Beverly

‘What Would You Do for Your Daughters?' Family Fights City Over Emotional Support Chickens

One family says their flock of chickens helps their daughter manage her performance anxiety disorder, but officials say their coop doesn't meet city regulations and it has to go

NBC Universal, Inc.

While walking around the backyard of her home on Lothrop Street in Beverly, 7-year-old Rafaella Tsirozidou introduced NBC10 to her chickens.

"The yellow one is Chirpey and the other one is Polka Dot," she said while scooping up a hen in her arms.

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Rafaella’s parents are fighting to keep the backyard pets, but city officials say the chicken coop needs to go because of neighbor complaints and zoning restrictions.

"We’re in a COVID crisis and they want to get rid of chickens? To me, that’s stupid and ridiculous," said Rafaella’s father, William Wilson.

The family is now taking the battle to court and asking a judge to let the girl keep the flock as emotional support animals.

Wilson explained that his daughter’s personality exudes happiness. However, when it came to school, he and his wife noticed Rafaella’s joy disappeared as she struggled to learn reading and writing.

"When they tried to push her to perform, she just got teary, start crying and get very anxious and tense," said Wilson.

Doctors diagnosed Rafaella with performance anxiety disorder.

Last Easter, the family decided to get some baby chicks. The parents told us they quickly saw an emotional transformation.

"We noticed that once she got involved with the chickens, her anxiety got better," Wilson said. "She just seemed to relax and calm down."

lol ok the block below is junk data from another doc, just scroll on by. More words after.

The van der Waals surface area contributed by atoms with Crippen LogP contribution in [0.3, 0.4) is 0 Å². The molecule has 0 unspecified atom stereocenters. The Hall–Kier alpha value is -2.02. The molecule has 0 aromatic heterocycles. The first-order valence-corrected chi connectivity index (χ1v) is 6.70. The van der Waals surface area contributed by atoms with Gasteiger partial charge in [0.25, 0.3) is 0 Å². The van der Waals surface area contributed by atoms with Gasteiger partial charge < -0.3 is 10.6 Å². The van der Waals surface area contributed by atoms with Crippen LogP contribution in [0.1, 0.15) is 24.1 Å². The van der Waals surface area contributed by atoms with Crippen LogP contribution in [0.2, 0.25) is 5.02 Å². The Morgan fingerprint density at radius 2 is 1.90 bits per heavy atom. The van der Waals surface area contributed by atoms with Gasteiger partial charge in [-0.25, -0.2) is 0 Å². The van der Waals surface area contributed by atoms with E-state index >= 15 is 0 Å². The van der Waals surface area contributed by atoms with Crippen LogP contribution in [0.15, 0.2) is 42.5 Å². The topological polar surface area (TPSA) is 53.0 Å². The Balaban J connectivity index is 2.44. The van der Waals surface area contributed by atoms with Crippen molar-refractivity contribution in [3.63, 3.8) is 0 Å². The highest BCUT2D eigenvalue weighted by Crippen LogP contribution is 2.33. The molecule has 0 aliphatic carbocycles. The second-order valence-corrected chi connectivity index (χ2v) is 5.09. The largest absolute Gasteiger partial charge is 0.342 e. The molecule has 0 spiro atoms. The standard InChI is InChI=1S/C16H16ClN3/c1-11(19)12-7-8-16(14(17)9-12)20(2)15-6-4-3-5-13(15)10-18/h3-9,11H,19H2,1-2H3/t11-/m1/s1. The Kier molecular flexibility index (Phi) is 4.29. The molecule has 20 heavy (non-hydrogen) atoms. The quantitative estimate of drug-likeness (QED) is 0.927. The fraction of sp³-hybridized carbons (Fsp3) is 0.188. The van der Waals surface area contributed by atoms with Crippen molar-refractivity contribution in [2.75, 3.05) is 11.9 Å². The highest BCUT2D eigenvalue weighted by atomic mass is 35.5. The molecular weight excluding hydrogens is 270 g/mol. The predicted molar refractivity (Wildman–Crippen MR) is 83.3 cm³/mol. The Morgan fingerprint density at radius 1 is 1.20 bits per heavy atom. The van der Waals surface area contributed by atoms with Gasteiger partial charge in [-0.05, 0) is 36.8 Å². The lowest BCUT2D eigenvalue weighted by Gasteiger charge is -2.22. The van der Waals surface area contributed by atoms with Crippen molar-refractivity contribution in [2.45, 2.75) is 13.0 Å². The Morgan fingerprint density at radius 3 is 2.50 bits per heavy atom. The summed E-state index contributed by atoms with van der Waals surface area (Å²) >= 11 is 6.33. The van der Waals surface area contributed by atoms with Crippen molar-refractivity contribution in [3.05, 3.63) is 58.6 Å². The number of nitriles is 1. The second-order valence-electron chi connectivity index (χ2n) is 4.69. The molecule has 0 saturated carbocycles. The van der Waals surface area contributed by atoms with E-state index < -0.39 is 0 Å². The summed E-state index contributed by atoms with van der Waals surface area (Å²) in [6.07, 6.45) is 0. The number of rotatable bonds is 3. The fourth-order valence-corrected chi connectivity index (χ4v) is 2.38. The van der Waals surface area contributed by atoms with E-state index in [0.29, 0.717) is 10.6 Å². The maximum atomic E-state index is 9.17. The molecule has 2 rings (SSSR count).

Wilson paid a fee to register the chickens with the city and installed a coop for them in the backyard.

But months later a health inspector came and informed the family the setup violated the city’s rules.

The problem is a city ordinance that requires something like a chicken coop must be at least 25 feet from any home.

In the densely packed neighborhood near the sea, there is no way for the coop to measure up to that requirement, so the city told the family the chickens would have to go.

But for Wilson and his wife – who are both doctors – that answer wasn’t going to fly.

"These chickens to me were filling the role of an emotional support animal. I mean, it was clear to me as a physician," Wilson said.

The family hired attorney Jeremy Cohen, who is arguing that under the federal Fair Housing Act, Beverly officials should make a reasonable accommodation for Rafaella’s anxiety disorder.

"To take (the chickens) away now would be devastating to her," said Cohen. "They’re emotional support animals and the government allows people to have emotional support animals when their ability to take on life is diminished because of a mental disability."

When NBC10 contacted city leaders, they told us they couldn’t comment because of the pending litigation.

Court documents filed by Beverly show neighbors have complained about odor, noise and the presence of rodents. Several neighbors provided affidavits detailing their concerns about rats.

"What was reported to the Board was the rats came when the chickens came," said attorney Joe Padolsky, who is representing Beverly, during a recent hearing.

It’s now up to an Essex County judge to rule on the poultry problem.

Wilson is worried Rafaella will take a big step back if the chickens can no longer offer her support.

"What would you do for your daughters if it was something for their wellbeing?" Wilson asked. "You know, you’d do anything."

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